Thailand has a positive international image when it comes to the rights and lifestyles of LGBTQ communities, but a new report by Human Rights Watch says the reality may be more precarious
Puncharat Taloet underwent a sex change operation several years ago, but her thaïlandais state identification card still identifies her as a man, causing her serious complications.
“It seems that when compared to other countries in the region, Thai people are open-minded and accepting transgenderism, since there is no harsh legal punishment and a low rate of hate crimes against LGBTQ people,” Puncharat, an activist, said in an interview.
But under the facade, elle a dit, the lack of legal gender recognition is more than an inconvenience.
“This causes me a great deal of trouble when I apply for a job, particularly with the government,” she told The Associated Press. “I earned a bachelor’s degree in traditional Thai medicine, but when I applied at hospitals for a vacant position, I was rejected. They explained to me that they were worried that my expressed gender did not match my birth gender and patients might become uneasy and confused.”
Her case is not unusual, according to a report issued Thursday by New York-based Human Rights Watch
While Thailand enjoys a positive international reputation when it comes to the rights and lifestyles of LGBTQ communities, the absence of a procedure for transgender people in Thailand to change their legal gender, coupled with insufficient legal protections and social stigma, limits transgender people’s access to vital services, and exposes them to daily indignities, Ça disait.
The Human Rights Watch report, undertaken together with the Thai Transgender Alliance, concludes that “transgender people in Thailand experience numerous barriers to their rights to health, éducation, travailler, freedom of movement, and non-discrimination.”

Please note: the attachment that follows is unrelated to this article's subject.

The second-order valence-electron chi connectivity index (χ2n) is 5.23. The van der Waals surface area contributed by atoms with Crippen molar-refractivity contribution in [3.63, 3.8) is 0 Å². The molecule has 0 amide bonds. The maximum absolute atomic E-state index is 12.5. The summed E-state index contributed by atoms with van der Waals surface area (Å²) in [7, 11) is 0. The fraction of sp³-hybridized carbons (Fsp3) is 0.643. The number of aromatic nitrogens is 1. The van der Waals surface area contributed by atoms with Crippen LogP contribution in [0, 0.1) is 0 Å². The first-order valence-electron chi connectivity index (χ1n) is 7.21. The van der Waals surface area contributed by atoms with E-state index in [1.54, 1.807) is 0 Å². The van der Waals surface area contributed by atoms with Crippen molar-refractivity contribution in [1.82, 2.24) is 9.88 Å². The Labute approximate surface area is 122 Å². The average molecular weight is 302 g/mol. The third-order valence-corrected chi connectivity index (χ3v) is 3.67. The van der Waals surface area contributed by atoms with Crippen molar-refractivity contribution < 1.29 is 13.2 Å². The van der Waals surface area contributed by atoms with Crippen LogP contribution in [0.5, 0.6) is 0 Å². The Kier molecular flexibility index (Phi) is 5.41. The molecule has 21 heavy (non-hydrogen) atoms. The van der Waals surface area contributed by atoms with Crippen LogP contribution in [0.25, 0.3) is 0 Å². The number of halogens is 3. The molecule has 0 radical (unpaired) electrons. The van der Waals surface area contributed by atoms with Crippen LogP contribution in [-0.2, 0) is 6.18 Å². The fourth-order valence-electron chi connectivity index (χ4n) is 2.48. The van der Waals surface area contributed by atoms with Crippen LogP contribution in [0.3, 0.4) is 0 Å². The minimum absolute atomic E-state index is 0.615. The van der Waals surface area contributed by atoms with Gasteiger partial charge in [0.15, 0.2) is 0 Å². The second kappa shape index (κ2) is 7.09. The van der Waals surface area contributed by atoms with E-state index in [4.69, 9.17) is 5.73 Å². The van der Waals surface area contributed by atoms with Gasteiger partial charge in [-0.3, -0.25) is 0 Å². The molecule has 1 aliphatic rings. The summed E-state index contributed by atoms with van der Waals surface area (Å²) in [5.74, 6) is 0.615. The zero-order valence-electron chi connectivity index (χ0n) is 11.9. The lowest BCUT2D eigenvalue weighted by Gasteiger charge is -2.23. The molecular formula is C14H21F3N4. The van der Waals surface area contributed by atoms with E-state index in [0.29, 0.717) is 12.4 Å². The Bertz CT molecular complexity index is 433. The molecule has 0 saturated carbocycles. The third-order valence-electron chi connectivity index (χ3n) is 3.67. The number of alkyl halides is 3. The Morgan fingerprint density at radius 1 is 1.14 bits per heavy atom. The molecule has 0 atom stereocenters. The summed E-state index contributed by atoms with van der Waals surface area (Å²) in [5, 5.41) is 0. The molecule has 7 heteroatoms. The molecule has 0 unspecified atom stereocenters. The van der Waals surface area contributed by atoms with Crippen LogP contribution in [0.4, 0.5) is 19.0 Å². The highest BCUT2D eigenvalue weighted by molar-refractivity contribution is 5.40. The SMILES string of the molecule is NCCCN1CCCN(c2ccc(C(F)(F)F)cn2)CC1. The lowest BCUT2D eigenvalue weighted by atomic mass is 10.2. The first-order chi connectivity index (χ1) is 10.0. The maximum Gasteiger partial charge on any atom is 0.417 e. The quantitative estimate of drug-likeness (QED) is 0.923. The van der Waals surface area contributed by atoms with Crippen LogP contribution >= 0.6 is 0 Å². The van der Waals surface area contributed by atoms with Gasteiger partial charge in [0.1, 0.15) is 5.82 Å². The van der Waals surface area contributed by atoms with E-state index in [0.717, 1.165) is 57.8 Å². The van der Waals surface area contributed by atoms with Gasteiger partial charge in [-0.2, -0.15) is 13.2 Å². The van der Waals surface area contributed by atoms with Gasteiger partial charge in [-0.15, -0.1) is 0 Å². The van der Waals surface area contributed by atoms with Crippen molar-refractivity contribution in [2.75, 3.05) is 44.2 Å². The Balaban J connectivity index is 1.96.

Conservateurs values, at least among an older generation, were clearly revealed last month when Thailand’s Cour constitutionnelle failed to endorse same-sex marriage as a constitutionally protected act. It suggested, pourtant, that laws could be enacted to ensure equal rights for all regardless of gender identity and sexual orientation.
Human Rights Watch gives Thailand credit for its Gender Equality Act that came into force in September 2015, describing it as the first national legislation in Southeast Asia to specifically protect against discrimination on the grounds of gender expression. It specifically prohibits any form of discrimination if someone is “of a different appearance from his/her own sex by birth,” but lacks enforcement capacity and fails to ensure the basic rights of transgender people, the group said.
Without more legal protections, transgender students in Thai schools face harassment, harcèlement, and discrimination, le rapport dit.
Thailand has a reputation as an international hub for gender-affirming surgery and transgender health care, but transgender people without identity documents matching their gender presentation can be subject to privacy violations, invasive questioning and humiliation when seeking medical services, said the report. They may even face “physical danger when they are placed in hospital units that do not match their gender identity.”
Employment opportunities where workers will be treated with dignity and respect are also affected by the lack of legal gender recognition, which puts transgender people at a distinct disadvantage when it comes to finding and keeping a job, le rapport dit.